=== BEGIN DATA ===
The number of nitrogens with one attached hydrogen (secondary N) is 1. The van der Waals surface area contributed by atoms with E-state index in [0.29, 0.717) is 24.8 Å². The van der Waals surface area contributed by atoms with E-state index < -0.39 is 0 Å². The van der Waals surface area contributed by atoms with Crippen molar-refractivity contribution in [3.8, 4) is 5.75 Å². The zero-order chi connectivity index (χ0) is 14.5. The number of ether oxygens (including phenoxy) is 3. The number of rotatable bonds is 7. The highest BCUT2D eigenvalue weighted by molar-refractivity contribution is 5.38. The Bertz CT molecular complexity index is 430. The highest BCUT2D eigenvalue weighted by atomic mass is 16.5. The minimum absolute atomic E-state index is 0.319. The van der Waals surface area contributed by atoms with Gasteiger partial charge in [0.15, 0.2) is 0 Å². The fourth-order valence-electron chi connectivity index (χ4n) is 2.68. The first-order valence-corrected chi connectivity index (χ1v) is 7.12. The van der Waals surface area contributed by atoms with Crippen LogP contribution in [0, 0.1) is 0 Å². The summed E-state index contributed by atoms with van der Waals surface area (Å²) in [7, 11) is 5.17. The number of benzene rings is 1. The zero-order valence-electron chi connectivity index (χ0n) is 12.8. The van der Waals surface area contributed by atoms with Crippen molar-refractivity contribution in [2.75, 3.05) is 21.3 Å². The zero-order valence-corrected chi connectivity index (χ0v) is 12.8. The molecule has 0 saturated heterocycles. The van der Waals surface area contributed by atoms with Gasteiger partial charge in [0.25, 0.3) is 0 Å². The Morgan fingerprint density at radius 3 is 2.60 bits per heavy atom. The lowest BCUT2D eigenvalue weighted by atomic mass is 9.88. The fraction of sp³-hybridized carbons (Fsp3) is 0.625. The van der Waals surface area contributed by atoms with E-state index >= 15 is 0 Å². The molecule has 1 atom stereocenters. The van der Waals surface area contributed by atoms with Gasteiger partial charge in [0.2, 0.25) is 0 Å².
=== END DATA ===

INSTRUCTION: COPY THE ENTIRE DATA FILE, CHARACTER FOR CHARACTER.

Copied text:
The number of nitrogens with one attached hydrogen (secondary N) is 1. The van der Waals surface area contributed by atoms with E-state index in [0.29, 0.717) is 24.8 Å². The van der Waals surface area contributed by atoms with E-state index < -0.39 is 0 Å². The van der Waals surface area contributed by atoms with Crippen molar-refractivity contribution in [3.8, 4) is 5.75 Å². The zero-order chi connectivity index (χ0) is 14.5. The number of ether oxygens (including phenoxy) is 3. The number of rotatable bonds is 7. The highest BCUT2D eigenvalue weighted by molar-refractivity contribution is 5.38. The Bertz CT molecular complexity index is 430. The highest BCUT2D eigenvalue weighted by atomic mass is 16.5. The minimum absolute atomic E-state index is 0.319. The van der Waals surface area contributed by atoms with Gasteiger partial charge in [0.15, 0.2) is 0 Å². The fourth-order valence-electron chi connectivity index (χ4n) is 2.68. The first-order valence-corrected chi connectivity index (χ1v) is 7.12. The van der Waals surface area contributed by atoms with Crippen LogP contribution in [0, 0.1) is 0 Å². The summed E-state index contributed by atoms with van der Waals surface area (Å²) in [7, 11) is 5.17. The number of benzene rings is 1. The zero-order valence-electron chi connectivity index (χ0n) is 12.8. The van der Waals surface area contributed by atoms with Crippen molar-refractivity contribution in [2.75, 3.05) is 21.3 Å². The zero-order valence-corrected chi connectivity index (χ0v) is 12.8. The molecule has 0 saturated heterocycles. The van der Waals surface area contributed by atoms with Gasteiger partial charge in [0.25, 0.3) is 0 Å². The Morgan fingerprint density at radius 3 is 2.60 bits per heavy atom. The lowest BCUT2D eigenvalue weighted by atomic mass is 9.88. The fraction of sp³-hybridized carbons (Fsp3) is 0.625. The van der Waals surface area contributed by atoms with E-state index >= 15 is 0 Å². The molecule has 1 atom stereocenters. The van der Waals surface area contributed by atoms with Gasteiger partial charge in [0.2, 0.25) is 0 Å².